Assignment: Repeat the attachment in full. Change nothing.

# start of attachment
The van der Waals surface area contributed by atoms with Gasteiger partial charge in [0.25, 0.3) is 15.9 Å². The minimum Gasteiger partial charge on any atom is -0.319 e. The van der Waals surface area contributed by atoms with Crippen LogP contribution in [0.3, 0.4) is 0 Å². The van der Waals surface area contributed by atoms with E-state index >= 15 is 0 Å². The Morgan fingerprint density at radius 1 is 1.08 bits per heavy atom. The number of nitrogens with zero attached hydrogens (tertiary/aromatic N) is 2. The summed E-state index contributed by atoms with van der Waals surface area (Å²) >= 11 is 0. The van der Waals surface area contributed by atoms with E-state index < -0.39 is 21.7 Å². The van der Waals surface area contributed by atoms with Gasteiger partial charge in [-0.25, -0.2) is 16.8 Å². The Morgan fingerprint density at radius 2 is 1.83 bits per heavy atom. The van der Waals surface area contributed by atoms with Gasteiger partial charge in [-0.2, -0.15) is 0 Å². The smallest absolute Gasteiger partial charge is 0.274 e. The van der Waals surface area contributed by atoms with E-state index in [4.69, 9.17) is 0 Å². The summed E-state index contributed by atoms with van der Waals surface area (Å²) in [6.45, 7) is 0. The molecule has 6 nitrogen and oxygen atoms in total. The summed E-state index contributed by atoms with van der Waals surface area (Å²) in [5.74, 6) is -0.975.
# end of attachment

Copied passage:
The van der Waals surface area contributed by atoms with Gasteiger partial charge in [0.25, 0.3) is 15.9 Å². The minimum Gasteiger partial charge on any atom is -0.319 e. The van der Waals surface area contributed by atoms with Crippen LogP contribution in [0.3, 0.4) is 0 Å². The van der Waals surface area contributed by atoms with E-state index >= 15 is 0 Å². The Morgan fingerprint density at radius 1 is 1.08 bits per heavy atom. The number of nitrogens with zero attached hydrogens (tertiary/aromatic N) is 2. The summed E-state index contributed by atoms with van der Waals surface area (Å²) >= 11 is 0. The van der Waals surface area contributed by atoms with E-state index < -0.39 is 21.7 Å². The van der Waals surface area contributed by atoms with Gasteiger partial charge in [-0.25, -0.2) is 16.8 Å². The Morgan fingerprint density at radius 2 is 1.83 bits per heavy atom. The van der Waals surface area contributed by atoms with Gasteiger partial charge in [-0.2, -0.15) is 0 Å². The smallest absolute Gasteiger partial charge is 0.274 e. The van der Waals surface area contributed by atoms with E-state index in [4.69, 9.17) is 0 Å². The summed E-state index contributed by atoms with van der Waals surface area (Å²) in [6.45, 7) is 0. The molecule has 6 nitrogen and oxygen atoms in total. The summed E-state index contributed by atoms with van der Waals surface area (Å²) in [5.74, 6) is -0.975.